Quote of the Week: 07 August

BH riggs marlowe coverDavid Riggs:  The World of Christopher Marlowe (Faber and Faber:  London, 2004)

If you squint, you’ll see that this was one of the books I bought as retail therapy a short while back.  I tackled this one first owing to my commitments to teach Edward II again this coming school year – I was hoping to get a few additional nuggets about Marlowe‘s private life.

The book has turned out to be an absolute revelation …

Continue reading “Quote of the Week: 07 August”

A Kingship Paradigm

bh-kingship-paradigm
Fig 1:  A Paradigm for Kingship or Leadership

Abstract for the busy:  this paradigm crystallises or articulates my recent thinking about kingship/leadership as it applies in Shakespeare’s plays and, I increasingly suspect, beyond.  It gained critical mass after teaching Richard III at Key Stage 5 (Age 16-17) in Autumn 2016, where I found myself returning again and again to questions of Legitimacy, Authority and Dynasty, in plotting not just Richard’s journey and motives, but Richmond’s and, in fact, Queen Elizabeth’s. 

Continue reading “A Kingship Paradigm”

Richard III: KS5 essay 2

bh-sophie-as-margaret

If this is the first time you’ve read an essay here, please take a look at this post before proceeding.

Without superstition, Richard III would have been reduced to a relatively mundane and propaganda-tinged retelling of the familiar Tudor ascent to power. Shakespeare’s skilful exploitation of the complex Elizabethan mix of secular and religious beliefs, via Margaret, transforms the play into compelling drama for contemporary and modern audiences.

Question: 

“The population of Renaissance England was, by modern standards, fervently religious.  ‘Atheist’ was an insult too extreme and too ludicrous to be taken seriously.”  (Lisa Hopkins and Matthew Steggle: Renaissance Literature and Culture, 2006)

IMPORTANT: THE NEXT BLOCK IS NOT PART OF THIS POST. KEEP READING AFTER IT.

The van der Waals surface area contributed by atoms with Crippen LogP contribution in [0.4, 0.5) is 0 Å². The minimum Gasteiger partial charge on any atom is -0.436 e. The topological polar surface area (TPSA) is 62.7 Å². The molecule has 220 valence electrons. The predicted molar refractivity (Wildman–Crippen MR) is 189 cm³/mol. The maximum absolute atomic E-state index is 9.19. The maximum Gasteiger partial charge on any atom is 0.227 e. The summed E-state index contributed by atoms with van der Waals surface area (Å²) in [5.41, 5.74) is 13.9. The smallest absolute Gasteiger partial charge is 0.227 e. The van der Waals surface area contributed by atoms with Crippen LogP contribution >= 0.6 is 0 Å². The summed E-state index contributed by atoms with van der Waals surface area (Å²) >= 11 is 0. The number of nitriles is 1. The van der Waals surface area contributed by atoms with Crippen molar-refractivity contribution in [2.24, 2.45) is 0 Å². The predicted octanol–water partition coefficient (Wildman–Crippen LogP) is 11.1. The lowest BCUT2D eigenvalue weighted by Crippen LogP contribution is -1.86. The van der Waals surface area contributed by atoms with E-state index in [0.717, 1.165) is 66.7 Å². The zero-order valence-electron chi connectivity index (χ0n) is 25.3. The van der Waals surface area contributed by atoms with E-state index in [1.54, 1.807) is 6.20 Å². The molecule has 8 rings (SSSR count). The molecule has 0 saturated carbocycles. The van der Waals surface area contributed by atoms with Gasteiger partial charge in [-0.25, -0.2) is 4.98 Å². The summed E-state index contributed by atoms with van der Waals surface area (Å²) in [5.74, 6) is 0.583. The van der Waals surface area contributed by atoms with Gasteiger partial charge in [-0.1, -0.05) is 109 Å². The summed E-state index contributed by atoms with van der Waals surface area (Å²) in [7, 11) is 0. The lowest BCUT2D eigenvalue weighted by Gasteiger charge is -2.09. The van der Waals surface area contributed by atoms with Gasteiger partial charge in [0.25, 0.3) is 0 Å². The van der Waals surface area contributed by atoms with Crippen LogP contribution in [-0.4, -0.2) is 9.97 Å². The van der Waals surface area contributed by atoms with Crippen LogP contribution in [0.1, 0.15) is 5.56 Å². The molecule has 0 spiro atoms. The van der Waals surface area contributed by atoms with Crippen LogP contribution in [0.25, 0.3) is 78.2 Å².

Despite an unwavering belief in the Christian God, the early modern period was remarkably superstitious.  Explore how and why Shakespeare uses superstition in the early parts of Richard III (Acts 1-2)  Indicative length: 1,000 words.

Success Criteria:

AO1:  Personal Response (30%)

AO2:  Analysis of Writer’s Methods (40%)

AO3:  Understanding of the role of and influence of Context (10%)

AO5:  Exploring different interpretations of the text (20%)

Continue reading “Richard III: KS5 essay 2”

Richard III: KS5 essay 1

Untitled-8.jpg

If this is the first time you’ve read an essay here, please take a look at this post before proceeding.

This essay was set as the first assignment for my KS5 class this year – on the OCR specification.  Student submissions were therefore marked on the following criteria:

Richard’s unscrupulous ambition and misogyny is balanced, in Act 1 scenes 1 and 2, by his facility with words and mischievous, almost devilish sense of humour.

AO1:  Personal Response (30%)

AO2:  Analysis of Writer’s Methods (40%)

AO3:  Understanding of the role and influence of Context (10%)

AO5:  Exploring different interpretations of the text (20%)

There is as much to admire as there is to loathe about Richard.

How far and in what ways do you agree with this statement? [Act 1, scenes 1/2: 1,000 words]

Continue reading “Richard III: KS5 essay 1”